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    • Member Info
      • Native Language:
      • Bulgarian
      • Home Country:
      • Bulgaria
      • Current Location:
      • Bulgaria

    • Join Date: Sep 2007
    • Posts: 5,000
    #1

    run you over

    Dear teachers,

    I know some meanings of the phrasal verb “run over” such as:

    • (a vessel or its contents ) overflow as in:

    “This pot's running over.” Or "My cup runneth over [with God's bounty]." (23th Psalm)

    • run over smth. review, recapitulate

    “Let’s run over our parts again. (eg when learning and rehearsing parts in a play)

    • read through quickly

    “He ran over his note before starting the lecture.”

    • knock you down and drive across your body in a car

    “If you cross the street in the wrong place you may get run over.”

    • Go beyond, exceed, as in

    “I've run over the allotted time, but there are still questions.”

    I have just written the following sentence:

    “There are no buses to Withering on Sundays but I can easily run you over in the car.”

    Would you be kind enough to say to me whether you know and respectively endorse the usage of the expression “run you over” with the meaning “take you there in the car”?

    Thank you in advance for your efforts.

    Regards.

    V.

  1. #2

    Re: run you over

    Quote Originally Posted by vil View Post
    Dear teachers,

    I know some meanings of the phrasal verb “run over” such as:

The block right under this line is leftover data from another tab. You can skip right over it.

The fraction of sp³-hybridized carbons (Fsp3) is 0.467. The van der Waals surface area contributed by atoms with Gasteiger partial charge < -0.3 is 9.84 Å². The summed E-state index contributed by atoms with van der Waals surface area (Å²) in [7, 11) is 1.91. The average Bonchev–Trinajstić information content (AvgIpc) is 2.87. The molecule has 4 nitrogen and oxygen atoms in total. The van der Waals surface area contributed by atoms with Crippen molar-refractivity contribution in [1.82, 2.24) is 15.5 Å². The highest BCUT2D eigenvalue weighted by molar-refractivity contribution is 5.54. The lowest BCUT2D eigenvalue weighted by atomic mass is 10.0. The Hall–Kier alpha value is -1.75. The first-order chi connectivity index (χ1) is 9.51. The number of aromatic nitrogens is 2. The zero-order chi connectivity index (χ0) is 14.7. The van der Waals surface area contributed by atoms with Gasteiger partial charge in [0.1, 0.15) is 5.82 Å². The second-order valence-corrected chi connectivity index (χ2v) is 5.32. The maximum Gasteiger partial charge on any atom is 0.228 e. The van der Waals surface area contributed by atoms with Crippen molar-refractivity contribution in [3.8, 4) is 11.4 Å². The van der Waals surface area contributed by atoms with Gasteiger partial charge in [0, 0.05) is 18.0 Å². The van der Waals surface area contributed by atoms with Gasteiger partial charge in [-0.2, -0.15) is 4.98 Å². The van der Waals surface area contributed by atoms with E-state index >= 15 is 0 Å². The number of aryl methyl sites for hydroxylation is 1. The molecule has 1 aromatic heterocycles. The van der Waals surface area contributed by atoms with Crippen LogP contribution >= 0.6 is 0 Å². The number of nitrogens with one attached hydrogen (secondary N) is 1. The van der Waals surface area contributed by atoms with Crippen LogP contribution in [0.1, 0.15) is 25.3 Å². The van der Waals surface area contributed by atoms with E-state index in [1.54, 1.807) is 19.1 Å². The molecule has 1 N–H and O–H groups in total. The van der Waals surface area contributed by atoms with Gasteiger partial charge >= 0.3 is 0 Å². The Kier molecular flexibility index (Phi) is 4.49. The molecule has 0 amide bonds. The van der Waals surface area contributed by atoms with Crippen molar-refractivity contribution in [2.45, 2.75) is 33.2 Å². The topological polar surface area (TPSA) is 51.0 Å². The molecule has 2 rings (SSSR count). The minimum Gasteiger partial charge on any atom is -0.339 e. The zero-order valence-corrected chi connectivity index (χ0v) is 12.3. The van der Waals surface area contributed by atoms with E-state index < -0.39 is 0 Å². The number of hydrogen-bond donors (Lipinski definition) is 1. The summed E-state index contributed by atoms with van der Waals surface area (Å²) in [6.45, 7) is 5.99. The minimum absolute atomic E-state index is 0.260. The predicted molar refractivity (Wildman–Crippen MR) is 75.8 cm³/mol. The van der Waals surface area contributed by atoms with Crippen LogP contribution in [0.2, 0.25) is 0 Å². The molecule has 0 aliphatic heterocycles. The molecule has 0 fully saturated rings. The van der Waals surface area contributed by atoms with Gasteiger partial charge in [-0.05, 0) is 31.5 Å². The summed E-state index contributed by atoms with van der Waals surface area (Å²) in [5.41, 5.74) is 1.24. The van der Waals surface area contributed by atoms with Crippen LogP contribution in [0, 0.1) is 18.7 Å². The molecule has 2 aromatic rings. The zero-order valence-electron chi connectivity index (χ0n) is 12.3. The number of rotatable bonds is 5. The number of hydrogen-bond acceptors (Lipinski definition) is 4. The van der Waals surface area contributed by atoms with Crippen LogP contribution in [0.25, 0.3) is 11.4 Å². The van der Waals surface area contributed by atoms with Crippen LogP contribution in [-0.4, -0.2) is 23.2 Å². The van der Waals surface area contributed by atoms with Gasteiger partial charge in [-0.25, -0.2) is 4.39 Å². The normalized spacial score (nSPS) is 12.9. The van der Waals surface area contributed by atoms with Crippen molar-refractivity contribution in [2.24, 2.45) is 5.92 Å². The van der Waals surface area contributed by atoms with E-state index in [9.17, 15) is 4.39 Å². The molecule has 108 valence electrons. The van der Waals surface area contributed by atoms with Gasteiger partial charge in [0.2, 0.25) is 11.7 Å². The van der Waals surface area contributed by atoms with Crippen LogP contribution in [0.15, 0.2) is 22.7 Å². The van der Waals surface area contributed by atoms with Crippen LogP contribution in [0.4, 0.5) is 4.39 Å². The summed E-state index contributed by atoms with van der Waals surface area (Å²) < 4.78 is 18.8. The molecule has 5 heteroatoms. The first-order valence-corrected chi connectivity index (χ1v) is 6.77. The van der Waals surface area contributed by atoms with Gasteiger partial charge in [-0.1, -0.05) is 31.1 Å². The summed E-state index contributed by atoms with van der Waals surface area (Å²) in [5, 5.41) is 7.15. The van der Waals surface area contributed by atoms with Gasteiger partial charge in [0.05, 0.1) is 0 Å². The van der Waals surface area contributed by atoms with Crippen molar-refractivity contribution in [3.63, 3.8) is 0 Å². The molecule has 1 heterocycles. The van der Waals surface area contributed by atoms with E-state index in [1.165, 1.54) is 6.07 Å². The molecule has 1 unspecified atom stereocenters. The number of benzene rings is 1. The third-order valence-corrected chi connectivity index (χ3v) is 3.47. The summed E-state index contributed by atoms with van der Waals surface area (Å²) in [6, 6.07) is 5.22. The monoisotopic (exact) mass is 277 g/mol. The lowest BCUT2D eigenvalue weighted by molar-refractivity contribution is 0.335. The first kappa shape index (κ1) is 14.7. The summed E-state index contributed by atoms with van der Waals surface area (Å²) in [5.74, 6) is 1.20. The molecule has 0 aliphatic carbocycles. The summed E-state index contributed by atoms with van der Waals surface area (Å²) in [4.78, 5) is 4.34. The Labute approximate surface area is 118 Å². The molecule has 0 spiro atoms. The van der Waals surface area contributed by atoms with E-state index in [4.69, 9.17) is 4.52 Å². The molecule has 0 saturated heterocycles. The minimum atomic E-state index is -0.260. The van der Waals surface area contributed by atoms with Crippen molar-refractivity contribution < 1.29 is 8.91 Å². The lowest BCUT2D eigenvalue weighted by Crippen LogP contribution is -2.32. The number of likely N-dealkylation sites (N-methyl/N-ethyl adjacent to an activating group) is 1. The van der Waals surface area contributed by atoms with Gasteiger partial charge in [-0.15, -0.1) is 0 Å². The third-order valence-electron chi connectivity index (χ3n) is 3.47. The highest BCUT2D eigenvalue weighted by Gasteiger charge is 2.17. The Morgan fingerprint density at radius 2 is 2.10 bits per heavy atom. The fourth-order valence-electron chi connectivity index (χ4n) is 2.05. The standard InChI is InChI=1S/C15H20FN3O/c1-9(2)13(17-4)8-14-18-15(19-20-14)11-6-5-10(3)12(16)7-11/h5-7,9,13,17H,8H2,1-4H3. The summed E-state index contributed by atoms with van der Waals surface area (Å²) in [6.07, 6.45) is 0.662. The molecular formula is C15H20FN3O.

• (a vessel or its contents ) overflow as in:
    “This pot's running over.” Or "My cup runneth over [with God's bounty]." (23th Psalm)

    • run over smth. review, recapitulate
    “Let’s run over our parts again. (eg when learning and rehearsing parts in a play)

    • read through quickly
    “He ran over his note before starting the lecture.”

    • knock you down and drive across your body in a car
    “If you cross the street in the wrong place you may get run over.”

    • Go beyond, exceed, as in
    “I've run over the allotted time, but there are still questions.”

    I have just written the following sentence:

    “There are no buses to Withering on Sundays but I can easily run you over in the car.”

    Would you be kind enough to say to me whether you know and respectively endorse the usage of the expression “run you over” with the meaning “take you there in the car”?

    Thank you in advance for your efforts.

    Regards.

    V.

    Your sentence is correct. I can run you over there 'in a jiffy' (very quickly).

    • Member Info
      • Native Language:
      • Bulgarian
      • Home Country:
      • Bulgaria
      • Current Location:
      • Bulgaria

    • Join Date: Sep 2007
    • Posts: 5,000
    #3

    Re: run you over

    Hi fromatto,

    Thank you for your prompt reply as well as for yor improved version of my original sentence.

    Regards.

    V.

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